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Panama Papers: South Africa's Finance Ministry orders probe

Panama Papers: South Africa's Finance Ministry orders probe

South Africa

South Africa is set to investigate individuals and firms named in the now infamous Panama Papers leak to ensure they complied with the law, Finance Minister Pravin Gordhan has said.

The investigation would be carried out by the country’s Central Bank, Financial Intelligence Centre, and tax agency, the BBC reports.

Local media reports also indicate that the South African Revenue Service (SARS) is waiting for further information on those implicated to enable it “act appropriately.”

South Africa will investigate firms and individuals named in the Panama Papers to ensure they complied with the law pic.twitter.com/m3QrX4DFxJ

— NBS Television (@nbstv) April 6, 2016

A statement from the country’s Finance Ministry noted that “the world is systemically narrowing the scope for those who want to hide their offshore assets and avoid paying their taxes due to the South African fiscus.”

While admitting that holding funds in an offshore bank is “by itself not illegal, as long as the necessary approvals and disclosures have been made to the relevant authorities,” the statement urged those with undeclared offshore assets to “come clean.”

“It is in the interests of all those hiding their assets to come clean and disclose, and the Government offers such persons a way to legitimize their financial affairs before they are caught out.”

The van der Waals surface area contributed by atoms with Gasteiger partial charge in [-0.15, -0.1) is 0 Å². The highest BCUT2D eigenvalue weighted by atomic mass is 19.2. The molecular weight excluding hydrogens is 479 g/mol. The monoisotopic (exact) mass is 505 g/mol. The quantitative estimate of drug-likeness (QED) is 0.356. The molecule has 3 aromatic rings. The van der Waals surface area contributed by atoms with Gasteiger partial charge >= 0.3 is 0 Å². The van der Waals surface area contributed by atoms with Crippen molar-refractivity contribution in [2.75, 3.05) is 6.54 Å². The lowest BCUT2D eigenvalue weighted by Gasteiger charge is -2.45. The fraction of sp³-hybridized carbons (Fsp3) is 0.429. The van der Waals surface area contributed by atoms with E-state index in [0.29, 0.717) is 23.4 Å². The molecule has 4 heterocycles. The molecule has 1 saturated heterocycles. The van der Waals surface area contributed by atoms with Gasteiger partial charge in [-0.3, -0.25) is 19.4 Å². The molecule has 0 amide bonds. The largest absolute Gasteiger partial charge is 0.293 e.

President Jacob Zuma’s nephew, Khulubuse Zuma, is among those named in the documents leaked from the Panama law firm Mossack Fonseca.

Local media reports say his name surfaced due to his ties with a company which secured a multi-billion rand oil deal in the Democratic Republic of Congo. But Khulubuse Zuma’s spokesman said he had never held an offshore account, according to the BBC.

VIDEO | There is nothing new in the so-called Panama Papers: Zuma https://t.co/dGea2f6dU8

— SABC News Online (@SABCNewsOnline) April 4, 2016

The Finance Ministry’s statement reminded South Africans that the country was at the “forefront of international work on exchange of information (EOI) and has acceded to a number of bilateral agreements, as well as multilateral agreement, to make EOI possible.”

It notes that under the Global Forum on Transparency and Exchange of Information for Tax Purposes, countries can easily exchange information “in respect of a specific taxpayer or group of taxpayers” thus “time is running out for taxpayers who still have undisclosed assets abroad.”

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